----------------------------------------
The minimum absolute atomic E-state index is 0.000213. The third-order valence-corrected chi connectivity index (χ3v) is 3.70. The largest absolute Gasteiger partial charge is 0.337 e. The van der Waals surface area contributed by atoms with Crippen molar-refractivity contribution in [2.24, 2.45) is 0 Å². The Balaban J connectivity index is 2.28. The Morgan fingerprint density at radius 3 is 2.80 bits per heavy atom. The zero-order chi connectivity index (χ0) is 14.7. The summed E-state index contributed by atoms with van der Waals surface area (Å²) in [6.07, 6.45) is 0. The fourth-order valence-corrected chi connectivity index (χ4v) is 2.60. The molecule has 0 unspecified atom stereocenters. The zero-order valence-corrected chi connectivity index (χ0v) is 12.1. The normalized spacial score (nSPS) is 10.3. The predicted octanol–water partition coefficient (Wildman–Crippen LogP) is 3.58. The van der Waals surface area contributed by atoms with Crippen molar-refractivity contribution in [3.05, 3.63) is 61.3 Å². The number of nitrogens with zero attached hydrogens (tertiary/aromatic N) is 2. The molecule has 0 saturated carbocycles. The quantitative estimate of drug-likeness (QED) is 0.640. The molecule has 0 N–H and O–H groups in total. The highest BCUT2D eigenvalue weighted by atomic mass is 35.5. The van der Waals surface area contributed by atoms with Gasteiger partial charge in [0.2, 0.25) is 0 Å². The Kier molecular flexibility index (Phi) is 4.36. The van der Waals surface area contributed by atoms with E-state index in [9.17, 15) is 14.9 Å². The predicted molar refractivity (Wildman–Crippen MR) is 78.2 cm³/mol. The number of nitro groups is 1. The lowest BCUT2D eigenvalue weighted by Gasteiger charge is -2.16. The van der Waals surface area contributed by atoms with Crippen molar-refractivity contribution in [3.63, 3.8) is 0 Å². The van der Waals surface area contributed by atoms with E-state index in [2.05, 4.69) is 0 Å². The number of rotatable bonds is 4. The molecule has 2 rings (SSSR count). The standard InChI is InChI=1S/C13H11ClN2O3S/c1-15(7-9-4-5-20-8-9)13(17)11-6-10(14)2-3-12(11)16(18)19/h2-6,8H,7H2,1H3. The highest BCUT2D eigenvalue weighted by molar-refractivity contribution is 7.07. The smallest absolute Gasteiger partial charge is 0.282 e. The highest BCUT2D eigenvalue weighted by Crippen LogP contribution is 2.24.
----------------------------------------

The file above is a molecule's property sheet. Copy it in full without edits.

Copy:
The minimum absolute atomic E-state index is 0.000213. The third-order valence-corrected chi connectivity index (χ3v) is 3.70. The largest absolute Gasteiger partial charge is 0.337 e. The van der Waals surface area contributed by atoms with Crippen molar-refractivity contribution in [2.24, 2.45) is 0 Å². The Balaban J connectivity index is 2.28. The Morgan fingerprint density at radius 3 is 2.80 bits per heavy atom. The zero-order chi connectivity index (χ0) is 14.7. The summed E-state index contributed by atoms with van der Waals surface area (Å²) in [6.07, 6.45) is 0. The fourth-order valence-corrected chi connectivity index (χ4v) is 2.60. The molecule has 0 unspecified atom stereocenters. The zero-order valence-corrected chi connectivity index (χ0v) is 12.1. The normalized spacial score (nSPS) is 10.3. The predicted octanol–water partition coefficient (Wildman–Crippen LogP) is 3.58. The van der Waals surface area contributed by atoms with Crippen molar-refractivity contribution in [3.05, 3.63) is 61.3 Å². The number of nitrogens with zero attached hydrogens (tertiary/aromatic N) is 2. The molecule has 0 saturated carbocycles. The quantitative estimate of drug-likeness (QED) is 0.640. The molecule has 0 N–H and O–H groups in total. The highest BCUT2D eigenvalue weighted by atomic mass is 35.5. The van der Waals surface area contributed by atoms with Gasteiger partial charge in [0.2, 0.25) is 0 Å². The Kier molecular flexibility index (Phi) is 4.36. The van der Waals surface area contributed by atoms with E-state index in [9.17, 15) is 14.9 Å². The predicted molar refractivity (Wildman–Crippen MR) is 78.2 cm³/mol. The number of nitro groups is 1. The lowest BCUT2D eigenvalue weighted by Gasteiger charge is -2.16. The van der Waals surface area contributed by atoms with Crippen molar-refractivity contribution in [3.63, 3.8) is 0 Å². The van der Waals surface area contributed by atoms with E-state index in [2.05, 4.69) is 0 Å². The number of rotatable bonds is 4. The molecule has 2 rings (SSSR count). The standard InChI is InChI=1S/C13H11ClN2O3S/c1-15(7-9-4-5-20-8-9)13(17)11-6-10(14)2-3-12(11)16(18)19/h2-6,8H,7H2,1H3. The highest BCUT2D eigenvalue weighted by molar-refractivity contribution is 7.07. The smallest absolute Gasteiger partial charge is 0.282 e. The highest BCUT2D eigenvalue weighted by Crippen LogP contribution is 2.24.